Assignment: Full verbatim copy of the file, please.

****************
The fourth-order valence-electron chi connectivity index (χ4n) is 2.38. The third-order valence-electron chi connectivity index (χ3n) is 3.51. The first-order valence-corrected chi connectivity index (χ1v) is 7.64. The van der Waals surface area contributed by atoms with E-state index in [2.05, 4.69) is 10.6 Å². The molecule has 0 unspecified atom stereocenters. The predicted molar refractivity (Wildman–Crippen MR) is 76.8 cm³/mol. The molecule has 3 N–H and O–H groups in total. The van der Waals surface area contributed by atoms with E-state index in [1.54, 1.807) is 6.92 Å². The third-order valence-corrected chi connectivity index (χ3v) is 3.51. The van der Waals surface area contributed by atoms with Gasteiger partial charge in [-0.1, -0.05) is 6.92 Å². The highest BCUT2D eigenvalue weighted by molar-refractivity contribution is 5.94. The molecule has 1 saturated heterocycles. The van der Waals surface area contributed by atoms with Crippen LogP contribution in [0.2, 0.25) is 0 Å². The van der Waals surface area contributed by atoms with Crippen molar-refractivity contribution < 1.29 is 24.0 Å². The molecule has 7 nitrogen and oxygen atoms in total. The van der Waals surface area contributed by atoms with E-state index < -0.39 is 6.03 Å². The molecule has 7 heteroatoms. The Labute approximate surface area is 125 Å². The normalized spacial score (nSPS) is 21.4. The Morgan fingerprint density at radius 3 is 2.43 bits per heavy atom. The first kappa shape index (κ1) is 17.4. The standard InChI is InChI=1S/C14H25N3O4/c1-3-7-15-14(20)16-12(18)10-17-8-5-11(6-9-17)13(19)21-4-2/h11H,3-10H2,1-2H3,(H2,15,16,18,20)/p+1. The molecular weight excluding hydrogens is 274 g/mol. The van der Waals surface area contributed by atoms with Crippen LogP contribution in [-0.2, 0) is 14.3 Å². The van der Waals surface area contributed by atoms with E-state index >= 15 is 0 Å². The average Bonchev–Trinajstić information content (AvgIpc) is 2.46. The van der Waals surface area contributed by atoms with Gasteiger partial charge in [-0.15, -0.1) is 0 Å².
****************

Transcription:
The fourth-order valence-electron chi connectivity index (χ4n) is 2.38. The third-order valence-electron chi connectivity index (χ3n) is 3.51. The first-order valence-corrected chi connectivity index (χ1v) is 7.64. The van der Waals surface area contributed by atoms with E-state index in [2.05, 4.69) is 10.6 Å². The molecule has 0 unspecified atom stereocenters. The predicted molar refractivity (Wildman–Crippen MR) is 76.8 cm³/mol. The molecule has 3 N–H and O–H groups in total. The van der Waals surface area contributed by atoms with E-state index in [1.54, 1.807) is 6.92 Å². The third-order valence-corrected chi connectivity index (χ3v) is 3.51. The van der Waals surface area contributed by atoms with Gasteiger partial charge in [-0.1, -0.05) is 6.92 Å². The highest BCUT2D eigenvalue weighted by molar-refractivity contribution is 5.94. The molecule has 1 saturated heterocycles. The van der Waals surface area contributed by atoms with Crippen LogP contribution in [0.2, 0.25) is 0 Å². The van der Waals surface area contributed by atoms with Crippen molar-refractivity contribution < 1.29 is 24.0 Å². The molecule has 7 nitrogen and oxygen atoms in total. The van der Waals surface area contributed by atoms with E-state index < -0.39 is 6.03 Å². The molecule has 7 heteroatoms. The Labute approximate surface area is 125 Å². The normalized spacial score (nSPS) is 21.4. The Morgan fingerprint density at radius 3 is 2.43 bits per heavy atom. The first kappa shape index (κ1) is 17.4. The standard InChI is InChI=1S/C14H25N3O4/c1-3-7-15-14(20)16-12(18)10-17-8-5-11(6-9-17)13(19)21-4-2/h11H,3-10H2,1-2H3,(H2,15,16,18,20)/p+1. The molecular weight excluding hydrogens is 274 g/mol. The van der Waals surface area contributed by atoms with Crippen LogP contribution in [-0.2, 0) is 14.3 Å². The van der Waals surface area contributed by atoms with E-state index >= 15 is 0 Å². The average Bonchev–Trinajstić information content (AvgIpc) is 2.46. The van der Waals surface area contributed by atoms with Gasteiger partial charge in [-0.15, -0.1) is 0 Å².